Paper tax discs to be cut in 2014

Paper tax discs to be cut in 2014

Paper tax discs are to be scrapped and replaced by a modern electronic system, Chancellor George Osborne has announced.

The Chancellor revealed he is bringing an end to the affixable circular discs that have served the UK for 90 years in order to save motorists time and businesses £7 million a year on administrative costs.

The new system will for the first time give drivers the option of paying for their road tax by monthly direct debit, although this will cost an extra 5%.

Drivers who opt to pay for six months instead of a year will see a reduction in their road tax bill, with the added surcharge dipping from 10% to 5%.

The plans are expected to save British motorists around £20 million in total over the course of a year.

Road users who do not have access to the internet will still be able to pay over the phone or at a Post Office.

"This is a visual symbol of how we are moving government into the modern age and making dealing with government more hassle free," a treasury spokesman said.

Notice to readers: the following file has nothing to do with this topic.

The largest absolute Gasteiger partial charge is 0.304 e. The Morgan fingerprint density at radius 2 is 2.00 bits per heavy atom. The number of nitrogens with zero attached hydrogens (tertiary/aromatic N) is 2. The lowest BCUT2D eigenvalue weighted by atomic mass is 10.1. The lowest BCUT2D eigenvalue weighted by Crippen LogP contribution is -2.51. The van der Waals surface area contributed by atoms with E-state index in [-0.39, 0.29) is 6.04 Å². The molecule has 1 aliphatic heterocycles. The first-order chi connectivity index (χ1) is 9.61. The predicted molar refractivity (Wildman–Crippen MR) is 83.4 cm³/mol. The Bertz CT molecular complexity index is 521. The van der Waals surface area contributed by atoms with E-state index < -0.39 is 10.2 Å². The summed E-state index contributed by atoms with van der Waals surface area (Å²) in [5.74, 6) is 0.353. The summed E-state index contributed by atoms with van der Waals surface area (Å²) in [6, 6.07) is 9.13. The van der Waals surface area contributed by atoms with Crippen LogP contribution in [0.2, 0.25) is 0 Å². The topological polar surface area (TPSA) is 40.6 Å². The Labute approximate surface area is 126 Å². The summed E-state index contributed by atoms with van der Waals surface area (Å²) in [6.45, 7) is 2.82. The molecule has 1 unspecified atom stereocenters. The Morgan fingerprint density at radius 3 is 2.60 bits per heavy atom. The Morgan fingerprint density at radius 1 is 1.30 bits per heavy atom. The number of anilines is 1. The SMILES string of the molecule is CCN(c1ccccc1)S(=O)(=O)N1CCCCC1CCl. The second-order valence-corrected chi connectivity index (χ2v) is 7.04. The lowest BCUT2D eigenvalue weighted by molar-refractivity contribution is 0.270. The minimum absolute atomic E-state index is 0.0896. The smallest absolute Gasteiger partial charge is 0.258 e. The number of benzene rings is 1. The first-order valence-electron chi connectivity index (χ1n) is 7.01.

The proposals were announced during Mr Osborne's winter statement and will come into effect in October 2014.

Treasury officials said that electronic systems have rendered paper tax disc unnesseasary for enforcement purposes as the information is already stored on police and DVLA computer systems.

The road tax disc first appeared in 1921 after an excise duty applying specifically to motor vehicles was introduced in 1920.

RAC head of external affairs Pete Williams said: "This really does mark the end of an era and many motorists may even feel cheated from not receiving an official 'public' certification that shows their car is legal to use the nation's roads. However, in reality this should make little material difference as long as it doesn't hinder enforcement.

"It is right that we move with the times and with high proportions of our daily transactions happening online, including millions of people already using the government's web-based system to register, pay and order their tax disc, this should not be too much of a shock.

"There will no doubt be a great deal of nostalgia in the years to come looking back on the role the tax disc played in our annual motoring lives. In fact this can already be seen with the thousands of classic car owners who have pre-1966 vehicles but still display a tax disc despite being exempted from the annual road tax."